Corinne | Wānaka, Otago
“For quarantine, we were in lockdown and my friend Bella was kind enough to have me live with her for the full time, because my house was quite small, and so we kind of locked down together, and had fun.
First of all, we thought that it was very important to have a routine, and to actually wake up in the morning and go to bed early. It kind of helped with mental health and staying happy and active. So we did a bit of yoga, a lot of walking. I would go mountain biking on my own, because she couldn’t come with me, because she was hurt, but we also ordered the My Food Bags, that are already organised for the week, so then we didn’t have to think about meals. We had fun cooking the meals. We baked scones. Perfected the scones baking technique. Read a lot of books, especially your psychology books and kind of humanitarian books, and kind of philosophical things to get thinking about life, and what’s important and the right values and stuff. We also had quiz nights every week with her family, which was fun. We also had a little bit of work to do from home, but that’s a tiny part of it.
It’s definitely important to have kindness in the community or between each other. I think staying closed on yourself and either being negative or not being open to the world kind of creates a lot of darkness within you. I think happiness is a lot more fun than negativity. So if you smile at someone down the street your day is a lot better than not. I’m from Montreal, and when you walk in the city in Montreal, no-one says hi. The first week I got here in New Zealand I went and did Roys Peak, and everybody says, gidday mate. And everybody’s smiles to each other, and that’s not something I’m used to, and it’s fun. It forces you to smile, so you just feel better. I think that small act of kindness that’s quite important.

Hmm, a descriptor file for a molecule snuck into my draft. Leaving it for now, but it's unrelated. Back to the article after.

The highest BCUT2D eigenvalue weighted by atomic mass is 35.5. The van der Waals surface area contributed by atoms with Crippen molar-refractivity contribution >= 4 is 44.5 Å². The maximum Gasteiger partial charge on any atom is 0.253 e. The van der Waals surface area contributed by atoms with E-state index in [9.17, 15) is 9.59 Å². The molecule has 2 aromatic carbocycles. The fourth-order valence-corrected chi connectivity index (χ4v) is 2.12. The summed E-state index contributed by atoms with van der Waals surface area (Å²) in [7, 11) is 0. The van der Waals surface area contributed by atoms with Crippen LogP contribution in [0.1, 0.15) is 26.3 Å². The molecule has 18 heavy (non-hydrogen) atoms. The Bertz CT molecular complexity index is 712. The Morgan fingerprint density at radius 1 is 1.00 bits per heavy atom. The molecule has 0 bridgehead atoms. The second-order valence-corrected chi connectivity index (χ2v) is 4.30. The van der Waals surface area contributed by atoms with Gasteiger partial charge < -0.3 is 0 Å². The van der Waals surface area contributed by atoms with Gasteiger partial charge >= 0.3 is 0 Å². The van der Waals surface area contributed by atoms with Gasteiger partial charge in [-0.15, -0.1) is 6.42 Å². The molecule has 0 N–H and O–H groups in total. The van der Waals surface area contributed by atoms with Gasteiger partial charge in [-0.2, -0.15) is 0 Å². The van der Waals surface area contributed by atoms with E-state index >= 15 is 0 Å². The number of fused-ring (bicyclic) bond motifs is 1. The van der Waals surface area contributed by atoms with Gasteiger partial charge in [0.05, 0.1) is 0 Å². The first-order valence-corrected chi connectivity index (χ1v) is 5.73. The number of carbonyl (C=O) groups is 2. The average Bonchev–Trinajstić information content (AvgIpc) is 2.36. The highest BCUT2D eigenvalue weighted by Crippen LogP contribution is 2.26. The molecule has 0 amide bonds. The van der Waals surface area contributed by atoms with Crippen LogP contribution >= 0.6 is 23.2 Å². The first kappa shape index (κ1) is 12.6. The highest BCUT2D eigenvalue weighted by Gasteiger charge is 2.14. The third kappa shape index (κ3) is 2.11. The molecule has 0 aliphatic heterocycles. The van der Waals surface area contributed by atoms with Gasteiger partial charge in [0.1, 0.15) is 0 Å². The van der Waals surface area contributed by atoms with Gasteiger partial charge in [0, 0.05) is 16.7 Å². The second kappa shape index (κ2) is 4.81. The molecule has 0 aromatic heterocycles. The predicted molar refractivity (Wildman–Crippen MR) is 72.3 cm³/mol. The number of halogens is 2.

I grew up in Montreal, Canada in the city. I have a brother and a sister and lived with them until the age of 17, and then I was on my own, had a partner for a while, and lived with him for about eight years, and kind of grew in the outdoors, worked in summer camps and loved being outside and being in nature. So that went on into my career. I currently work at an outdoor store in retail. I just love giving that passion out, and teaching other people about that passion. I’m skiing and mountain biking now.
Selfishly I value my mental health, but to be able to keep that mental health, I value my friends and my family, and trust and honesty, being genuine. I say this, and I’m not necessarily the perfect image of it, but I work on it every day, and I think that’s a part of the journey.
It’s just important to talk about it. Like autism as much as depression, I think it’s important not to be shy. It happens to almost everyone. I think four out of five adults experience it. It happened to me at quite a young age, and I’ve been going through it and you just work with it. You just have to know that it’s a lifetime of work. You just have to stay positive, and when you’re going down, just know to reach out and to get help and to cope with what helps you.
Unfortunately my sister is now 15,000 miles away from me, but anytime I can call her in the middle of the night. I can call her anytime and she’s going to listen. I never feel judged by my sister. She has not gone through mental health issues herself, but she’s been going through it with me, and other members of my family, and she might not understand it, but she is the most amazing person in the world. She’s just loving and kind and accepting, and she never judges me, and I think that’s the most important part. I never feel like I need to refrain from telling her something. She always listens, and accepts it and helps me the way that she can.”